Select Committee on Northern Ireland Affairs Written Evidence


APPENDIX 10

Memorandum submitted by Senator Maurice Hayes

  One of the great problems for societies like Northern Ireland emerging from a protracted period of civil conflict and violence is how to achieve reconciliation and justice for victims. There is often a tension between the two. Although there are common themes for a lot of cultural and historic reason, each situation tends to be sui generis It is dangerous to think that a "solution" can easily be imported from another conflict situation.

  There are two conflicting demands for justice (meaning punishment) and truth—(full disclosure of who was responsible). In South Africa and Chile, this was resolved by offering amnesty, which did not please all the victims.

  Furthermore, justice can be retributive (involving punishment) a restorative, involving the repair of community relations.

  I do not believe that there is any simple universal prescription. It may be necessary to work through a range of modest initiatives rather than in one grand scheme.

  Tribunals on the lines of Saville are scarcely to be considered. Apart from the time and expense involved, they seldom get at what might be regarded as "truth" and do little for reconciliation.

  I do not believe that the South African style, Truth and Justice Commission, can be transplanted to Northern Ireland. I have spent some time on visits to South Africa speaking to some who were involved. Many of them would not wish to repeat the process.

  In any case, the South African conflict is over and all are agreed about the outcome. This is still in dispute in Northern Ireland—which is still in transition. Many indeed require truth as a means of personal and familial closure, but there are others who see the search for truth as a means of prolonging the struggle.

  The Good Friday Agreement talks of a new beginning. There is an argument for drawing a line under the past, on all sides, and pressing on, leaving it to future historians in more settled times to tease out what actually happened.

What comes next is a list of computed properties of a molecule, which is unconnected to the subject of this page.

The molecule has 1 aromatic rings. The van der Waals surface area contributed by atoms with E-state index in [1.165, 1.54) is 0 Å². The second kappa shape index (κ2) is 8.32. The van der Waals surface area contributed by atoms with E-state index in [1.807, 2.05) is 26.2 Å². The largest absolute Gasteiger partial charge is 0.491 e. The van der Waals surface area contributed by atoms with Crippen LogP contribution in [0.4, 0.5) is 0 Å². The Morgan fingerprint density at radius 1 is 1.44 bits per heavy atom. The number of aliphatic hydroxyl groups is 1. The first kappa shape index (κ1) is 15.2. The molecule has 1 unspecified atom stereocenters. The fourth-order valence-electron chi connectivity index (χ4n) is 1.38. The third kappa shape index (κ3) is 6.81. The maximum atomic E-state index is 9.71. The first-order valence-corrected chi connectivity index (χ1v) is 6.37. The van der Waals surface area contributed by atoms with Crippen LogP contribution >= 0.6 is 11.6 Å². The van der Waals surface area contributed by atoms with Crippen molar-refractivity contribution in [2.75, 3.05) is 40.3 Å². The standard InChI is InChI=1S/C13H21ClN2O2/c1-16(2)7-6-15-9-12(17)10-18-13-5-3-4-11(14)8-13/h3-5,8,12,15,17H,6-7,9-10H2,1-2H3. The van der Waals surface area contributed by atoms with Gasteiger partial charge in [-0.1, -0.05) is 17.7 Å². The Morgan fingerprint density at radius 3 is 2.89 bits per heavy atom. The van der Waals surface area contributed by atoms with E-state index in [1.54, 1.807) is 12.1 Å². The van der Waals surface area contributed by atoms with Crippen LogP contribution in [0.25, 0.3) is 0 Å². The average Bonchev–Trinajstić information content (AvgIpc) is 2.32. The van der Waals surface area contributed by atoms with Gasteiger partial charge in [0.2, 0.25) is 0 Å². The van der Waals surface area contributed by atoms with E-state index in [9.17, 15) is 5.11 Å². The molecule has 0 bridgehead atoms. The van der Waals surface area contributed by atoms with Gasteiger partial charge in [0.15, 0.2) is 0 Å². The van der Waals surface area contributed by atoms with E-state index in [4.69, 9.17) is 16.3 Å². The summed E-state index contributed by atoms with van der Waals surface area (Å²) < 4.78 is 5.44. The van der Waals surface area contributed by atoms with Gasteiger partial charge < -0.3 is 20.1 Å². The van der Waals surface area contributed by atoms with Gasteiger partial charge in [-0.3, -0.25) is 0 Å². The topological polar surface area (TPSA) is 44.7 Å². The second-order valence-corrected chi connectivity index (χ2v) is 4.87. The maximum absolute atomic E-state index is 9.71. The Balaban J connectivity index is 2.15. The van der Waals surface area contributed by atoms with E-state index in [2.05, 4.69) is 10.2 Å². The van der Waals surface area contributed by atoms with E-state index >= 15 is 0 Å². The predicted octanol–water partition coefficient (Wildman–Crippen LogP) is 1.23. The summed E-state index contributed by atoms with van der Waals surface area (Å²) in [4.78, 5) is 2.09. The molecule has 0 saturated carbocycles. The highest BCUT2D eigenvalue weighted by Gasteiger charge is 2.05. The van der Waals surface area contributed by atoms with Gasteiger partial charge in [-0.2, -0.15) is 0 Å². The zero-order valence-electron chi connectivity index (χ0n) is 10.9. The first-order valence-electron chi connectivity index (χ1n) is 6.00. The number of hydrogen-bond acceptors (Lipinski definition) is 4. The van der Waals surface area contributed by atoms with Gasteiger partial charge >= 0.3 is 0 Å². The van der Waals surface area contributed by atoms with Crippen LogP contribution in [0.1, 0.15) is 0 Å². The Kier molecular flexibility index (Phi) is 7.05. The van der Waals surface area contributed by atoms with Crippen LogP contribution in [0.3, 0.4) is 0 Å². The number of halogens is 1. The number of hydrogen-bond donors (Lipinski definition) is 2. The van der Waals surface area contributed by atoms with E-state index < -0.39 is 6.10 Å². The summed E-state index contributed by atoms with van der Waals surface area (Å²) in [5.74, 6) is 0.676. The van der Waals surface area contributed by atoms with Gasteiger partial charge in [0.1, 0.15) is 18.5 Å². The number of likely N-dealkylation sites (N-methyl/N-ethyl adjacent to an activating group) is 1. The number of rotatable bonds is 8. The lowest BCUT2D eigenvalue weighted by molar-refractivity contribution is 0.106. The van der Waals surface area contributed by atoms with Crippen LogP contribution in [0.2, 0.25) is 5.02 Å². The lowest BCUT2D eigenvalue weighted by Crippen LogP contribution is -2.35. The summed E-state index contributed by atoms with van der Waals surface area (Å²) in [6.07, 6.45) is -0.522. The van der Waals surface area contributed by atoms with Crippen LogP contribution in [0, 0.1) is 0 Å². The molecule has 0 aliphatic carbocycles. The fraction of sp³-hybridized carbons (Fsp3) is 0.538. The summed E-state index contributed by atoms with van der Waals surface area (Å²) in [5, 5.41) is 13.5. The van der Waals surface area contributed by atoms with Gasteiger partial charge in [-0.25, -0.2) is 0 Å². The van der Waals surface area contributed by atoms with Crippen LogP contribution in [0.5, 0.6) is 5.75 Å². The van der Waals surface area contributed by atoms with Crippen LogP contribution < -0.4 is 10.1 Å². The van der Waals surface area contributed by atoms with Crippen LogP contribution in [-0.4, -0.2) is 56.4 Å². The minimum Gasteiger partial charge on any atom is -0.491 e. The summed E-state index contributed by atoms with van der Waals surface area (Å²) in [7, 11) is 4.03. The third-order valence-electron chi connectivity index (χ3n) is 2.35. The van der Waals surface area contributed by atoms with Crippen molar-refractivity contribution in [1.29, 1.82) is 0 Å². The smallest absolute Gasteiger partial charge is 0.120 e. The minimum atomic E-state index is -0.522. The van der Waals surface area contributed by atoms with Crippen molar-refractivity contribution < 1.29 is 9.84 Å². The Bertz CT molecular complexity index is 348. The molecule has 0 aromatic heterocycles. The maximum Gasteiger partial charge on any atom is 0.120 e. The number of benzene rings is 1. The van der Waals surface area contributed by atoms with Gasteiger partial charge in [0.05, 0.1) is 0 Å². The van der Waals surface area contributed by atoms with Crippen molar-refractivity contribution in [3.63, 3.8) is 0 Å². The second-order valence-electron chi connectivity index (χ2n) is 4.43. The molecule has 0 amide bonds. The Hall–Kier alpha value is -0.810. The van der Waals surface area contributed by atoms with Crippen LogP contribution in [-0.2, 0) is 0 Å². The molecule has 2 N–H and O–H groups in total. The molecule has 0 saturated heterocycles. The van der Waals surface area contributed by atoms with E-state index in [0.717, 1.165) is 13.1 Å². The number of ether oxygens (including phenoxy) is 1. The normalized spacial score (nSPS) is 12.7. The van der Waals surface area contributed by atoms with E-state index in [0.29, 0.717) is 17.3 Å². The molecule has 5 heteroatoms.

If there is to be a scheme, it should not simply be thought up in the N10 And announced to the world. There is much to be said for assisting groups representing victims (on all sides) to work out for themselves how to handle the pain of the past. There should be no hierarchy of victims—all have suffered, and in some cases perpetrators are victims too.

  A question arises about what to do with the 1,800 unsolved murders—which could absorb all police resources for years ahead. It may be possible to give relatives, who require it, a summary of what is known and then close the file.

  Paramilitary organisations as part of any settlement might be asked to provide information on the disappeared.

  People should be given the opportunity to tell their story which could be recorded and preserved in an archive.

  Perhaps, the best contribution so far has been "Lost Lives" of McKettrick el al and a new edition might be funded which would flush out the stories with whatever new information might be gleaned.

  Some people need therapy—they should have it.

  Others have suffered through the loss of a breadwinner, lost education, homes broken. They should be compensated in one way or another.





 
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